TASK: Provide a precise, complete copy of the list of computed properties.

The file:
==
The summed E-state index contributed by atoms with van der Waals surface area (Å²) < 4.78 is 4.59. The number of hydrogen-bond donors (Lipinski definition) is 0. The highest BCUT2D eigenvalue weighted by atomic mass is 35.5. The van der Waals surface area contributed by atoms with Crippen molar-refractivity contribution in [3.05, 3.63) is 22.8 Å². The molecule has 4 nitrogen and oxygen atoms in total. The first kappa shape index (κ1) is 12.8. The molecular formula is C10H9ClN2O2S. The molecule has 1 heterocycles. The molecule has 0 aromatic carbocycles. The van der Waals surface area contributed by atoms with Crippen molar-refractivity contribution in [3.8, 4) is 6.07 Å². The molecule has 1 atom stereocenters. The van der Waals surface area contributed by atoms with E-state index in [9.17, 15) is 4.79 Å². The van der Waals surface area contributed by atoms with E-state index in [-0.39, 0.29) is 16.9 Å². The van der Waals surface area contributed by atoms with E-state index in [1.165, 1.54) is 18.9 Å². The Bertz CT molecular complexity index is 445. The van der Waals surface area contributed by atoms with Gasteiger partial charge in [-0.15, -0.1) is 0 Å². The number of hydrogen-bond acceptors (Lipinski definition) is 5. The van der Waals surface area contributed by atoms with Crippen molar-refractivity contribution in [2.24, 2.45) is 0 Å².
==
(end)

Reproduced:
The summed E-state index contributed by atoms with van der Waals surface area (Å²) < 4.78 is 4.59. The number of hydrogen-bond donors (Lipinski definition) is 0. The highest BCUT2D eigenvalue weighted by atomic mass is 35.5. The van der Waals surface area contributed by atoms with Crippen molar-refractivity contribution in [3.05, 3.63) is 22.8 Å². The molecule has 4 nitrogen and oxygen atoms in total. The first kappa shape index (κ1) is 12.8. The molecular formula is C10H9ClN2O2S. The molecule has 1 heterocycles. The molecule has 0 aromatic carbocycles. The van der Waals surface area contributed by atoms with Crippen molar-refractivity contribution in [3.8, 4) is 6.07 Å². The molecule has 1 atom stereocenters. The van der Waals surface area contributed by atoms with E-state index in [9.17, 15) is 4.79 Å². The van der Waals surface area contributed by atoms with E-state index in [-0.39, 0.29) is 16.9 Å². The van der Waals surface area contributed by atoms with E-state index in [1.165, 1.54) is 18.9 Å². The Bertz CT molecular complexity index is 445. The van der Waals surface area contributed by atoms with Gasteiger partial charge in [-0.15, -0.1) is 0 Å². The number of hydrogen-bond acceptors (Lipinski definition) is 5. The van der Waals surface area contributed by atoms with Crippen molar-refractivity contribution in [2.24, 2.45) is 0 Å².